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Bioinstrumentation is a field of study that centers on creating devices that measure physiological levels, such as blood pressure or brain waves, as well as devices that can help keep a patient alive. Examples of bioinstruments include electric sensors, respirators and ultrasound equipment. Typically, those who work in the field have degrees in biomedical engineering, optics or biology.
Medicine has always relied on the most advanced technologies of the day. Those technologies can range from simple heart monitors to artificial organs. The need for better, more accurate devices has seen the study of bioinstrumentation boom, with colleges and universities now offering graduate degrees in the field. In the United States, the National Institute of Health also has a lab devoted to the development of biosensors and bioinstruments.
One of the biggest subfields of bioinstrumentation is biomedical optics. This field includes developing ways to perform noninvasive surgeries that do not require a patient to be cut with surgical instruments. For example, the development of laser-assisted in situ keratomileusis (LASIK) eye surgery is one of the most commonly known advances in laser microsurgery. LASIK allows doctors to correct a wide-range of eye problems, including myopia and astigmatisms. Biomedical optics also encompasses the creation of more advanced imaging machinery, such as computed axial tomography (CAT) scanning devices and microscopes.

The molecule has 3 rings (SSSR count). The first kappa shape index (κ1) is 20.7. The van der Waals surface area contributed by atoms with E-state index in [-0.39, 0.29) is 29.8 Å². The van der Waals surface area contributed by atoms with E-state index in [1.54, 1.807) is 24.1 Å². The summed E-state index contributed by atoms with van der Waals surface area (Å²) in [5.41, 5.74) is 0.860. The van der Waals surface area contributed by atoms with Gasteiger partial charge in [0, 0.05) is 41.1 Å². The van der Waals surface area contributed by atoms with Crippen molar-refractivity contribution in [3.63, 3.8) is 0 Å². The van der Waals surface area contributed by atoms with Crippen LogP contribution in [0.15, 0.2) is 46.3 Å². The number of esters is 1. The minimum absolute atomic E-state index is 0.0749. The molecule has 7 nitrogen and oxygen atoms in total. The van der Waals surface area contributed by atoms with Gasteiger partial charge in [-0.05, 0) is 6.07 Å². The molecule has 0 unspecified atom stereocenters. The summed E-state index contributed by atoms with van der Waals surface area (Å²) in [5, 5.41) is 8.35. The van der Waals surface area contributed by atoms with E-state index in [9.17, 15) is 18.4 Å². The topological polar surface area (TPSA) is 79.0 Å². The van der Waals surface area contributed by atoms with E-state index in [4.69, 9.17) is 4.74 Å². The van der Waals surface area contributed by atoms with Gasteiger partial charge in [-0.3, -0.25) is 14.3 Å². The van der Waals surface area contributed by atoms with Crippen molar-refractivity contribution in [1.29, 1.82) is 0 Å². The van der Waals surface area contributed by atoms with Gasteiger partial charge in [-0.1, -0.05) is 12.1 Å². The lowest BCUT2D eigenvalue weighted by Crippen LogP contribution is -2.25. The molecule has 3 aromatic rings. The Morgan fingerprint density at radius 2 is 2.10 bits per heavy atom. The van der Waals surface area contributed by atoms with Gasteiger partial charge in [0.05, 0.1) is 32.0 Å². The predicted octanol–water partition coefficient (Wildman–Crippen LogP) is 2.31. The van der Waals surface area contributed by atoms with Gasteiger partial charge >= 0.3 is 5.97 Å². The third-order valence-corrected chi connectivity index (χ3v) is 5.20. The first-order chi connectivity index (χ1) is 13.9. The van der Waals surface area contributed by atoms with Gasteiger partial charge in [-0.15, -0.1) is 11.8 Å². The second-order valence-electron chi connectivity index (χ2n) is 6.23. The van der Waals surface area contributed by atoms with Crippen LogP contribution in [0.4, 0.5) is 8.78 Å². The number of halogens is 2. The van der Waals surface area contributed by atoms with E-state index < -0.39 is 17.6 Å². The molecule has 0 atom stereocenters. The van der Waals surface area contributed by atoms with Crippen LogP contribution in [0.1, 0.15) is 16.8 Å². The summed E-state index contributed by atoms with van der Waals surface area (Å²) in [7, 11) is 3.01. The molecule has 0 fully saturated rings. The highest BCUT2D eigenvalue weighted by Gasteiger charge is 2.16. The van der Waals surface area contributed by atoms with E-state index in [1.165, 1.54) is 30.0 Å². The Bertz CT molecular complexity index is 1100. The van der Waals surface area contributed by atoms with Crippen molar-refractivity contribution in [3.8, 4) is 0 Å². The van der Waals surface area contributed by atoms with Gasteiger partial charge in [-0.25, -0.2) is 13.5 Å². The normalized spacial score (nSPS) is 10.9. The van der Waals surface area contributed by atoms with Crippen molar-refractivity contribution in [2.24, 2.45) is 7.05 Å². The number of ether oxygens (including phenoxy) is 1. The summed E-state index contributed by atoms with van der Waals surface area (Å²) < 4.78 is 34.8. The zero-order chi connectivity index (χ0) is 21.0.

Another main field of bioinstrumentation is the creation of sensors. These devices are designed to watch different aspects of physiology, such as temperature, the speed of blood flow and the electrical activity in the brain. One specific sensor is an electromyography, which measures the electrical activity in muscles. If electric feedback from an electromyography sensor deviates from normal levels, it could indicate medical issues such as carpal tunnel syndrome, myopathy or muscular dystrophy.
Bioinstruments also can be used to measure specific biomarkers in the body. Blood sensors can identify levels of carbon dioxide, electrolytes and glucose, among other chemicals. They also can be employed to measure the potenz hydrogen (pH) of blood, alerting doctors if the blood becomes too alkaline or too acidic, which can cause adverse complications, especially to bones. There are other instruments that can be used for testing genetic testing.
Other forms of bioinstruments include pumps used for the delivery of drugs, such as insulin or anesthesia. The list also includes defibrillators, ultrasound technology and respirators. Bioinstrumentation also creates machines to aid in boosting physiological systems, such as pacemakers and hearing aids.
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